Traces N.5, May 2004

The Victory over Nothingness Is the Great Presence of Something Else

“If we eliminate Christ, we kill God,” Nietzsche had declared, and the whole modern era took this terrible affirmation of one of its tragic prophets seriously. He had seen that the idea of God can be so weakened as to have no effect on human life and consciousness. God can remain a confused and inert idea in the background. This made him feel the presence and the claim of Christ as an unacceptable challenge. Jesus brings God back to the foreground, and through His presence as the Risen One is an unbearable scandal for every philosophy, action or ideology that claims victory in the human question. Nietzsche had therefore concluded that, in order to kill God, it is necessary to eliminate Jesus Christ, by banishing Him to a remote past from where He can no longer have any influence on the present, by opposing the proclaimed fruit of His Resurrection, a people that marches through history and that makes history. At the most, His memory can be recalled for the devotion of pious souls, but nothing more. This is why Péguy cried out, “He is here, as on the first day. Eternally, every day.” It sounds like unacceptable madness in an era that has turned its back on the Church.
The writer Oriana Fallaci, in a sally in defense of the West, defines herself a “Christian atheist,” a contradiction in terms, which describes the situation of a large part of present-day mankind. People still accept Christianity’s arsenal of cultural and moral values, but not its claim to be an event in the present of a continuous renewal. The feeling of life is elsewhere. That’s why we can read articles of famous Catholic journalists for whom “it is not important that Jesus Christ is the Son of God,” and of equally famous unbelievers who ask themselves whether “it matters or not if there is a cross” on someone’s coffin. What is the difference?
At the end of his intervention at the Spiritual Exercises of the Fraternity of CL (which we publish on page one), Fr Giussani said, “The victory is the victory of Easter and of immortality. Thus, the victory of Easter is the Christian people. This is the victory of Christ over all the ‘victory’ of nothingness.”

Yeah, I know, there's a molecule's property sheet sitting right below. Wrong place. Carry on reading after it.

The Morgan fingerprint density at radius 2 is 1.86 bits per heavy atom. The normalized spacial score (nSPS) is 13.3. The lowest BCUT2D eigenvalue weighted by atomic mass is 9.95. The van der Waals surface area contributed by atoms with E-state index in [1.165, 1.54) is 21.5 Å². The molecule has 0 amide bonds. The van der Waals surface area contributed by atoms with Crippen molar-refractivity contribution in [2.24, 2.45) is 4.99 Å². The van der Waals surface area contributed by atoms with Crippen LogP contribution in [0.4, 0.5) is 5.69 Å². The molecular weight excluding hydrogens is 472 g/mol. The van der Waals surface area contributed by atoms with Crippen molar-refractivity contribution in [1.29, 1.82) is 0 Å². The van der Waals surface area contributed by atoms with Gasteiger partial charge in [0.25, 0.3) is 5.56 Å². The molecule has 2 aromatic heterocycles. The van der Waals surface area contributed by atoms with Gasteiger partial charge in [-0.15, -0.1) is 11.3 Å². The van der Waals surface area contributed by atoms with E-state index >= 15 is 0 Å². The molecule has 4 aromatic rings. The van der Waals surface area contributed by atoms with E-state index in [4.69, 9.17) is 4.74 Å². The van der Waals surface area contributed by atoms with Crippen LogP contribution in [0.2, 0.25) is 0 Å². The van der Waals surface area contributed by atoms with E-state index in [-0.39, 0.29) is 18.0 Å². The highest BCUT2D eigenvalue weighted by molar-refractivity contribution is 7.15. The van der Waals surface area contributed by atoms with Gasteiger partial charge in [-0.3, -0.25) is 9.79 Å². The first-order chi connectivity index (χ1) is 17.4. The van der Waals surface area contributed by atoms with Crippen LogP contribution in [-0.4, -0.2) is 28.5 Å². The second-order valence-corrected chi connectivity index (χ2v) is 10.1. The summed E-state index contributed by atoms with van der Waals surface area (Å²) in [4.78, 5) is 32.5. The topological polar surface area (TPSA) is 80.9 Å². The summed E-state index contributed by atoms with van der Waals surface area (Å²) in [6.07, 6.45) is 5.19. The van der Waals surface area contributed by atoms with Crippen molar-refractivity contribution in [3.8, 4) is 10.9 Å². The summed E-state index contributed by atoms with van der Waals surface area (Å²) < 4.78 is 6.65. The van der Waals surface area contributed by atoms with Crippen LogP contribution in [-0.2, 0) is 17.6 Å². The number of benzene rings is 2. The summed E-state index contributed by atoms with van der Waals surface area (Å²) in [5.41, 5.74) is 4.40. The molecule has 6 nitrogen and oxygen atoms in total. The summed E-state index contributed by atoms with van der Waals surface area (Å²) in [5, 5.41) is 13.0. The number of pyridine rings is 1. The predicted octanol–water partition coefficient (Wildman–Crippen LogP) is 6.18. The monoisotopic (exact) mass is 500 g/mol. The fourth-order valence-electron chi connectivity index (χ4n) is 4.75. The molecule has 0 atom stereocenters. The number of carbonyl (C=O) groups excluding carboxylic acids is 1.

The whole of our human adventure pivots around the way we understand the word “destiny,” and it ends up either in defeat or in victory. If destiny is a faraway unknown, it appears as a potential enemy that brings us only troubles, and eventually death. But if it is present, it becomes our main ally in the fight for life: a Mystery that reveals itself as “superabundance” of Being and not as the lack of something, as Julián Carrón said in Rimini during the Spiritual Exercises.
The Church brings visibly into the world a destiny that is present in a reality made of men and women who are changed, the beginning of change for the world itself. Christians are precisely the face with which the Christ event marches through history as the promise of a truer humanity fulfilled. When man refuses this offer and draws away from it, he is forced at once, in order to be coherent, to forget or deny part of what is human, always. If we eliminate the flesh of the Mystery, if we banish it among the clouds, it is as if we were to kill God, destiny, and man along with it.
Christ’s presence is the victory that it is possible today–after two thousand years–to see, to hear and to touch, in the reality of a people. It is an awareness of life that is always positive and a vibration of continuous renewal, of reasonable insistence on the positive. It happened to those who first recognized Christ at Emmaus or on the lakeshore after the morning of the Resurrection. It happens today to the people that is constituted every day by that heritage, by that encounter with the victory that has made the whole of life, even in its dark moments, a morning, always a morning.